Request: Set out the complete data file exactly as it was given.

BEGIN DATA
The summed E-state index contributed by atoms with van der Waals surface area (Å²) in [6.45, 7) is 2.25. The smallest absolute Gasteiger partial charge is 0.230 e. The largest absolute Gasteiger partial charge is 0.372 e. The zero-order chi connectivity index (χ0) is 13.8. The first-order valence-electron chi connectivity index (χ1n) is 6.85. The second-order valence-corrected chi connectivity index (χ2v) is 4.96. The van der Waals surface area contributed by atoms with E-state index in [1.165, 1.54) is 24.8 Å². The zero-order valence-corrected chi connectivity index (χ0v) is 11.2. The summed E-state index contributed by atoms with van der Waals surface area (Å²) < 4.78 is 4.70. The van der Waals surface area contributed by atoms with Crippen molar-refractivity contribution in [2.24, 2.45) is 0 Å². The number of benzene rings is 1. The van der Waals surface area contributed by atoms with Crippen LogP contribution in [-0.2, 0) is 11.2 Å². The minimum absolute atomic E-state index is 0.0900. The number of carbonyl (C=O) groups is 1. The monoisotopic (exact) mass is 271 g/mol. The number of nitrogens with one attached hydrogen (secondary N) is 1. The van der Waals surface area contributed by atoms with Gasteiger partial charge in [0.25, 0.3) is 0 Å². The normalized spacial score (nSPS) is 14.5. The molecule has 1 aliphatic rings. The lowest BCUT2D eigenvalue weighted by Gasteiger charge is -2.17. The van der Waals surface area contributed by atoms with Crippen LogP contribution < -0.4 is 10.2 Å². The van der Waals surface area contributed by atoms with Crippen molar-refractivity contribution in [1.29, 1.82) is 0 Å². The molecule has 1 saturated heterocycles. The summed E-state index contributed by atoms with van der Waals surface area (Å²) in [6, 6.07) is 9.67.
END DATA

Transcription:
The summed E-state index contributed by atoms with van der Waals surface area (Å²) in [6.45, 7) is 2.25. The smallest absolute Gasteiger partial charge is 0.230 e. The largest absolute Gasteiger partial charge is 0.372 e. The zero-order chi connectivity index (χ0) is 13.8. The first-order valence-electron chi connectivity index (χ1n) is 6.85. The second-order valence-corrected chi connectivity index (χ2v) is 4.96. The van der Waals surface area contributed by atoms with E-state index in [1.165, 1.54) is 24.8 Å². The zero-order valence-corrected chi connectivity index (χ0v) is 11.2. The summed E-state index contributed by atoms with van der Waals surface area (Å²) < 4.78 is 4.70. The van der Waals surface area contributed by atoms with Crippen molar-refractivity contribution in [2.24, 2.45) is 0 Å². The number of benzene rings is 1. The van der Waals surface area contributed by atoms with Crippen LogP contribution in [-0.2, 0) is 11.2 Å². The minimum absolute atomic E-state index is 0.0900. The number of carbonyl (C=O) groups is 1. The monoisotopic (exact) mass is 271 g/mol. The number of nitrogens with one attached hydrogen (secondary N) is 1. The van der Waals surface area contributed by atoms with Gasteiger partial charge in [0.25, 0.3) is 0 Å². The normalized spacial score (nSPS) is 14.5. The molecule has 1 aliphatic rings. The lowest BCUT2D eigenvalue weighted by Gasteiger charge is -2.17. The van der Waals surface area contributed by atoms with Crippen LogP contribution < -0.4 is 10.2 Å². The van der Waals surface area contributed by atoms with Crippen molar-refractivity contribution in [1.29, 1.82) is 0 Å². The molecule has 1 saturated heterocycles. The summed E-state index contributed by atoms with van der Waals surface area (Å²) in [6, 6.07) is 9.67.